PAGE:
I believe that the words "Medical" and "Marijuana" are mutually exclusive. A plant such as cannabis may not be prescribed in plant form by physicians. We physicians can prescribe four cannabinoids ("Any of a group of closely related compounds that include cannabinol and the active constituents of cannabis") as legal, FDA approved pharmaceuticals. They are not plants of 160 or more chemicals, as is the cannabis plant. The contents of a puff of marijuana smoke are not exactly known, since there are so many chemicals in dosages that are not known. That's beyond anything we are licensed or trained to prescribe.
Our profession is defined and limited. We are being used by parties interested in legalizing smokable marijuana to ignore our profession and become shills for misguided legislators. There are thousands of medications that I may prescribe as a physician. There are hundreds of recommendations about vitamins, supplements and foods that I may make professionally if I make the patient aware of the potential limitations of the specific product. None of these are whole plants. Many are derived from plants and made into tablets, capsules, IV solutions, etc.
The Ohio legislature is intending to propose "Medical Marijuana" soon. Ohio Marijuana proposals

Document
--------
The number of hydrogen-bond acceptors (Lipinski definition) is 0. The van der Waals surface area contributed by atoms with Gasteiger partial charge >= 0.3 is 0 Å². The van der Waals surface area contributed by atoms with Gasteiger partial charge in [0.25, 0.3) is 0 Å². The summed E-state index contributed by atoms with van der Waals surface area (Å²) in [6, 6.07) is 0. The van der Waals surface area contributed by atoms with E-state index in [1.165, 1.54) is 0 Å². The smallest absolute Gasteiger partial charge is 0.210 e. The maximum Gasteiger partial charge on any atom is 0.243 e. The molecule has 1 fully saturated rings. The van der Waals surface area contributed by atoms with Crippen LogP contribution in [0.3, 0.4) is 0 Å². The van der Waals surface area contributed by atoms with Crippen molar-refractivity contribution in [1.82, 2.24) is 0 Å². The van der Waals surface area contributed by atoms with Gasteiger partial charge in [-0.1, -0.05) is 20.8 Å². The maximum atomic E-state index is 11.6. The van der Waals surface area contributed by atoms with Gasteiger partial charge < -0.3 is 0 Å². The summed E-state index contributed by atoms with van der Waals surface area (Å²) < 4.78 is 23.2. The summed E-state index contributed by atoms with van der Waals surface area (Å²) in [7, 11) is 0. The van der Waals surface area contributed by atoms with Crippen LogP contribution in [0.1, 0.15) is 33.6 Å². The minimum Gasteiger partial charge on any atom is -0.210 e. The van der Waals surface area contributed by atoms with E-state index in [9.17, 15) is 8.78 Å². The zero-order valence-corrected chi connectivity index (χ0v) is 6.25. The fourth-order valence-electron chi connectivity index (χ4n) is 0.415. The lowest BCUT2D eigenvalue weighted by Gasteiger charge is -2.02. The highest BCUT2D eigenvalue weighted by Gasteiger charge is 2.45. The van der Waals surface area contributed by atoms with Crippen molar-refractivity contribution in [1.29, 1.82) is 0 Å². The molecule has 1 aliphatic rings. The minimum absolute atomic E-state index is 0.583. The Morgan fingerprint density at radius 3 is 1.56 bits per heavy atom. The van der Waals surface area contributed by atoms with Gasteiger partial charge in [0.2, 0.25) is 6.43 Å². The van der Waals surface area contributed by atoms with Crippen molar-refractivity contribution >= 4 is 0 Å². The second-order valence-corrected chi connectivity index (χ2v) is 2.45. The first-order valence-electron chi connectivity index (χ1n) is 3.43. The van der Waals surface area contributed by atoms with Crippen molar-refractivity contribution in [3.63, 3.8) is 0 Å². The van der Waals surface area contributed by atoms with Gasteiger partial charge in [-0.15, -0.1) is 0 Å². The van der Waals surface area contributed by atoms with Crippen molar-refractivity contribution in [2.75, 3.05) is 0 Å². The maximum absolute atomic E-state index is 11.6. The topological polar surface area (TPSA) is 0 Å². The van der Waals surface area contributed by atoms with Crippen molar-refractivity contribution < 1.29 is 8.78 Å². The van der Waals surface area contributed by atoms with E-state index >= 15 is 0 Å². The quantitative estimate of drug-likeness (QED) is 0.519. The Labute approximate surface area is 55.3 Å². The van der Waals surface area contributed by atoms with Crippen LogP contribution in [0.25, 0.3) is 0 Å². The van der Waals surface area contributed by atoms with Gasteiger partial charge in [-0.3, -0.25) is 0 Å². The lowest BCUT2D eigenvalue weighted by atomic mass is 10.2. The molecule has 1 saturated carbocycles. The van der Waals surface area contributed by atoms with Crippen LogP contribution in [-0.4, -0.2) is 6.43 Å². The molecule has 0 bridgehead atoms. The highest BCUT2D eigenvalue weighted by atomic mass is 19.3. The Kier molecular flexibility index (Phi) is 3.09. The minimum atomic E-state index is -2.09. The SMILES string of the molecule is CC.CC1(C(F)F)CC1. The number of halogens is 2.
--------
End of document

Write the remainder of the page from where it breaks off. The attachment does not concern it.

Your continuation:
I am against so-called "Medical Marijuana", for which there is no Medical definition. What if the legislators step in a different direction and call it "Nurse Practitioner Marijuana"? They have sought independent licensure in Ohio, free of physician encumbrance. Would the legislature pass a Nurse Practice Marijuana bill as part of a deal to grant them their request?
Would the newly independent nurse practitioners welcome the Nurse Practice Marijuana and dive into setting up the practice network that enables Ohioans with appropriate problems, as defined by legislators, to be treated by their independent nurse practitioner?
In New York there are complaints (Compassionate Marijuana Use Law in NY ) that they haven't registered the needed 30,000 patients that would enable financial success of the vendors. How many physicians are they expecting to leave primary care practices to prescribe the plants (aka, marijuana)? We have a huge shortage of primary care physicians in America. Why ask them to make it worse by spending practice time dealing marijuana prescriptions?
Save the primary care physicians! Legislate the Nurse Practitioners to be independent marijuana prescribers. Physicians will still prescribe legal cannabinoids and retain the professional identity and some of the integrity of the profession.
OK, I don't really want the nurse practitioners to be used by legislators in this way. The professions may want to stand together on this issue, although I predict they will both sell out.
What do you think?